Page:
Monday, January 17, 2011

darwin comes to lunch

The joys of living in Mexico -- especially coastal Mexico -- never cease to amaze me.

Between my breakfast with Babs and the Cisco's Amigos fundraiser (breakfast with babs), I decided to take a look around the laguna.  My neighbors in the upper unit told me they had seen a large crocodile in the main portion of the laguna.

I grabbed my binoculars and camera, and walked over to where they said they saw him.  I saw nothing other than a large mound of floating debris.

When I came back to the house, though, I noticed what looked like offal (probably intestines) floating in the inlet just off the bank.  It is the photograph at the top -- and you do not want to enlarge it, no matter how pretty it appears to be.

I went to the fundraiser, and discovered there are now two large crocodiles in the main channel of the laguna -- Lumpy and Scar.  My neighbors probably saw one of them.

When I got home, I decided to rest in the hammock while pretending to read the newspaper on my Kindle.  It is hard to do that with your eyes closed.

I may have drifted off.  But I woke up when I heard a loud splash in the inlet.  My first thought was that whoever threw the garbage in the laguna had returned for part two of basura disposal.

But I was wrong.  When I got out on the walkway, I saw the source of the noise.  My little crocodile was back.  And he was looking for lunch.

He would approach the offal as if it were alive.  He would then slowly nudge up against it and smell it.  From the looks of it, it probably smelled horrible.

I thought that was going to be the end of this little Marlin Perkins vignette.  But, once again, I was wrong.

The crocodile grabbed the meat and did what I have seen crocodiles do before -- he spun.  Faster than a Kirov ballerina.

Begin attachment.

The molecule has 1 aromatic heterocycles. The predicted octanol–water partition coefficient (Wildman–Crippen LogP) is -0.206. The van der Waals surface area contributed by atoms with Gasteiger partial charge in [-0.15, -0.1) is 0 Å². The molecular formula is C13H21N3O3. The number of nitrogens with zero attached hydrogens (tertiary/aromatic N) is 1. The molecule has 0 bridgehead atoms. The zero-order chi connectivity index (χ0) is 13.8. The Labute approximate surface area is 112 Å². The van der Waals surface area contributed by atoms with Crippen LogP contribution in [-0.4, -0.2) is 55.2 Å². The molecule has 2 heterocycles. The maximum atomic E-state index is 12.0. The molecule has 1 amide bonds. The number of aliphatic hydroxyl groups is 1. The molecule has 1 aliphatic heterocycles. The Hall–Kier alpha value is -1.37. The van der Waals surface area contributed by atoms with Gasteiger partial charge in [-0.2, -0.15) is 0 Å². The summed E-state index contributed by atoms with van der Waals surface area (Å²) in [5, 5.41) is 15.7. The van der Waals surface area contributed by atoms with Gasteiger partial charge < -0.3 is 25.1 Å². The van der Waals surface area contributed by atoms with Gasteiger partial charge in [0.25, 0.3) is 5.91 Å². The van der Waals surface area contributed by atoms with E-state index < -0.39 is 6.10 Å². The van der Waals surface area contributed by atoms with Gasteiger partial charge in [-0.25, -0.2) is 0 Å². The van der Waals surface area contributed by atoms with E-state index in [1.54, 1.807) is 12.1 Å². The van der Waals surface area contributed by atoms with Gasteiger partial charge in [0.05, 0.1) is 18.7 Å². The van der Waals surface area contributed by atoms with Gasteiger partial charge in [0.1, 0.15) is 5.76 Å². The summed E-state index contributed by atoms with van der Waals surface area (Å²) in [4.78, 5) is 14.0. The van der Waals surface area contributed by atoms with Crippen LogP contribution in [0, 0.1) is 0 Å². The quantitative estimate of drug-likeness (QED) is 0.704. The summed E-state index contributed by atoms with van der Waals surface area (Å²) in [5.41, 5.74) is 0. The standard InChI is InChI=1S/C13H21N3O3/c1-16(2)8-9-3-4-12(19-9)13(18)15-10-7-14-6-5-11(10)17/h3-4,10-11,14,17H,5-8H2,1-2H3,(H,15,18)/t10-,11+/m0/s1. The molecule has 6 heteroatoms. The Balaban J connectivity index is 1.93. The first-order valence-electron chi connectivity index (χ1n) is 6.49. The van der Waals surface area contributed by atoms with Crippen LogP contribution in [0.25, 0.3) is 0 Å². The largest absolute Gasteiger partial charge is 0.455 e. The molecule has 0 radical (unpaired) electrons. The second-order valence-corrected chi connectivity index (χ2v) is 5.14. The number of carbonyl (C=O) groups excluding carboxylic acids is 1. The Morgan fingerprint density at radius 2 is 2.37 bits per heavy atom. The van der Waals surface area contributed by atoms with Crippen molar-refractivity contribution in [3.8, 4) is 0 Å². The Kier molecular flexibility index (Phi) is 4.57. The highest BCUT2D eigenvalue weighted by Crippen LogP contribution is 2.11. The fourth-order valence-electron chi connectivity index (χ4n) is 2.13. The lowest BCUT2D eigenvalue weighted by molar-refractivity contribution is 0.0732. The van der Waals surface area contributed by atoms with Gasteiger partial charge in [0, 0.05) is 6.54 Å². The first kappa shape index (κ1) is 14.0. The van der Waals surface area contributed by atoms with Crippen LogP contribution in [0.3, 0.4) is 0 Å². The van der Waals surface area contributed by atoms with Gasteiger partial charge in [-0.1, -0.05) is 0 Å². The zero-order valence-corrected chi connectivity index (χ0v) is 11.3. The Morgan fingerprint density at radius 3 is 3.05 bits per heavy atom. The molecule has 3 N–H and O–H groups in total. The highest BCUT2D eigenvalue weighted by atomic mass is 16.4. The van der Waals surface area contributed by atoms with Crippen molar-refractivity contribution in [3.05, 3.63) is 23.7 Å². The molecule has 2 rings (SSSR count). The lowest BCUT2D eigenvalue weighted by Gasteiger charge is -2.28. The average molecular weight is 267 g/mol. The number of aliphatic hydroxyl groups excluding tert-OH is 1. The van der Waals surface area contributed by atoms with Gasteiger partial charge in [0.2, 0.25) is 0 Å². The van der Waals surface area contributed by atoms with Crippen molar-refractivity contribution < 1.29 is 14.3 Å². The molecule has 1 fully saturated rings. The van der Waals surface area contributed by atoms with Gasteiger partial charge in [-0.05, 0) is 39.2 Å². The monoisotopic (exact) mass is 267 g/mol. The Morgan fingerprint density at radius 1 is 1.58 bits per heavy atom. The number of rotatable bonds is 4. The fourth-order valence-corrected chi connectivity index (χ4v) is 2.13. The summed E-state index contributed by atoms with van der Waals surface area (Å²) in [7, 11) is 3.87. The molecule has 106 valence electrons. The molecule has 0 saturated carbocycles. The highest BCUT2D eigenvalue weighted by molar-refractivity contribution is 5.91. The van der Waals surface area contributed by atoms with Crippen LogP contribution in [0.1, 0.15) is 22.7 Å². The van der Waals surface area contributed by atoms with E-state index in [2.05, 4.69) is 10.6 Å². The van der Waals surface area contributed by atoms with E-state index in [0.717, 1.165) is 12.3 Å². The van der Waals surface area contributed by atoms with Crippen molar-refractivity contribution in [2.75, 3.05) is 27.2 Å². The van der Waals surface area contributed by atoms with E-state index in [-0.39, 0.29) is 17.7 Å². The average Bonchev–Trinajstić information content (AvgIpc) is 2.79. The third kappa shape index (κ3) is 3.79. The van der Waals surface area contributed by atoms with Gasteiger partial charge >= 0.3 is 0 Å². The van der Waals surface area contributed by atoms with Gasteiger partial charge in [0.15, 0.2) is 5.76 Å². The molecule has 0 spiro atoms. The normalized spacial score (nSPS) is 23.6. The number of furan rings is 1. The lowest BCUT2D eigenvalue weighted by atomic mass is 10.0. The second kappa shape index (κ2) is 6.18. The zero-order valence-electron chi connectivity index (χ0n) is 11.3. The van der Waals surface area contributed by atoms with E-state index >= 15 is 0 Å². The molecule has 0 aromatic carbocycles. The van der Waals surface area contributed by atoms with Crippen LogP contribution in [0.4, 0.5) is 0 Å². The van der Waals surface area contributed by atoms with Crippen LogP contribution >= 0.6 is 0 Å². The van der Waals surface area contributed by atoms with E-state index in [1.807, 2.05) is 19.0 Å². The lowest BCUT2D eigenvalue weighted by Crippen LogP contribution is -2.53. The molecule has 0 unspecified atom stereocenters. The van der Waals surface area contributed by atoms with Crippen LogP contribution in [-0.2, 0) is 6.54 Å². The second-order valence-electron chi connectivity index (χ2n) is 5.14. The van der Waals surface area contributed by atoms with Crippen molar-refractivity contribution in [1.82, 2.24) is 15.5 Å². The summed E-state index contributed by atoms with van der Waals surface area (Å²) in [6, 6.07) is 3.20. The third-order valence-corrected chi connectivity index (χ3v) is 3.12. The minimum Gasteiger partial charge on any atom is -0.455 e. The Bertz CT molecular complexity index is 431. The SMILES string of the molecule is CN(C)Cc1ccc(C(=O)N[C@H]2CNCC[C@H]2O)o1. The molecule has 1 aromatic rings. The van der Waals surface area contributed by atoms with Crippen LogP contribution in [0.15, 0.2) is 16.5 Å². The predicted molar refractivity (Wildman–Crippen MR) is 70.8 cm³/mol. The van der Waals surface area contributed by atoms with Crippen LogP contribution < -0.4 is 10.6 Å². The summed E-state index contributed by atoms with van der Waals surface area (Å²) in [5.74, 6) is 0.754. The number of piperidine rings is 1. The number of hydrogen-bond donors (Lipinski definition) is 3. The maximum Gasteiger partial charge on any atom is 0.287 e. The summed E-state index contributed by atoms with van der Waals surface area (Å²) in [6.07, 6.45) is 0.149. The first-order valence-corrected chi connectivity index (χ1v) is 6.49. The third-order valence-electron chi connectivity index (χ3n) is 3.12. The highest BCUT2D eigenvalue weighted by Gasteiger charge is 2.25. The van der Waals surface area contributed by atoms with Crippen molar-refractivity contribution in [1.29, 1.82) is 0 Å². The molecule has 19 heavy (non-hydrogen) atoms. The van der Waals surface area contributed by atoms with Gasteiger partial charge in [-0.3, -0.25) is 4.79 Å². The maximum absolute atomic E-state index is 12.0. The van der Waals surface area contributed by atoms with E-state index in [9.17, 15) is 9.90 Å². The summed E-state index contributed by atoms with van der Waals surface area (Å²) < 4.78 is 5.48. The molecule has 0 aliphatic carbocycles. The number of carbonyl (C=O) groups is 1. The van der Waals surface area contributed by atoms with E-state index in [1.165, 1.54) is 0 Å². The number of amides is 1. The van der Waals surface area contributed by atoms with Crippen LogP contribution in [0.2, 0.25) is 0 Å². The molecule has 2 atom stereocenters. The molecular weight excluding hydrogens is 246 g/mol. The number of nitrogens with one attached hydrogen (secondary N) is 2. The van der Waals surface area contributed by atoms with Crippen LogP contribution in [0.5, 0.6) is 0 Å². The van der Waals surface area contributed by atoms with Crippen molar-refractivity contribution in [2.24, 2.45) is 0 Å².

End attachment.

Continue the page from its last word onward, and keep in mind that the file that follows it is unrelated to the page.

He then tried to deal with the long portion of intestine he had torn off by tossing it in the air.  When that didn't work, he smacked his head against the surface of the water until a consumable portion broke off.  No Emily Post rules at that dinner.

I have watched the crocodiles at La Manzanilla feed on the remains of bill fish.  They have all of the same feeding habits.  But they are not in the least bit shy.

This crocodile is shy -- very shy.  Each time I would move, he would freeze.  And rest in the water like a log until I stopped moving.

There may be two reasons for this difference in behavior.  The La Manzanilla crocodiles see lots of people every day.  This fellow does not.  Most of his feeding is nocturnal.

The second reason is his size.  He is quite small.  In his reptilian eyes, I may outrank him on the food chain.  And historically, that has been true.

As it turned out, the only thing higher on the food chain were mosquitoes.  I was so engrossed at taking photographs and video that I did not notice my lower legs were covered by the nasty little beasts.

It is ironic that those mosquitoes are vectors for diseases caused by even smaller organisms.  And yet we fear the crocodile.

The crocodile was still feeding when the sun went down.  Who knows what he started hunting after his offal meal.


tancho said...

You poor soul, crocodiles and sure sacrifice yourself for letting us being a part of your retirement....

Felipe Zapata said...

Jeez, man.

Francisco said...

I seem to remember you mentioning caimen in the Barra/Melaque area....what happened to them? Or, is that what I'm looking at in today's post?

Steve Cotton said...

The crocodile in my photographs is the same crocodile (I think) who has lived in my inlet since I moved in. Fascinating creature. But I am a bit concerned someone is feeding him red meat. No sense in having him associate food with people.

Steve Cotton said...

I bet I don't see anything like that in the highlands.

Steve Cotton said...

The crocodiles are a joy to share. The mosquitoes -- not so much.

By the way, I think the crabs I saw on Playa de Oro were the same type you blogged about last year.

brenda said...

Great pictures, even the awful offal lol.
Mosquitos Yuck. I don't miss them. At home we have hardly any, uptown a few more; but nothing like that.

Al Polito said...

Thank you, Marlin Perkins!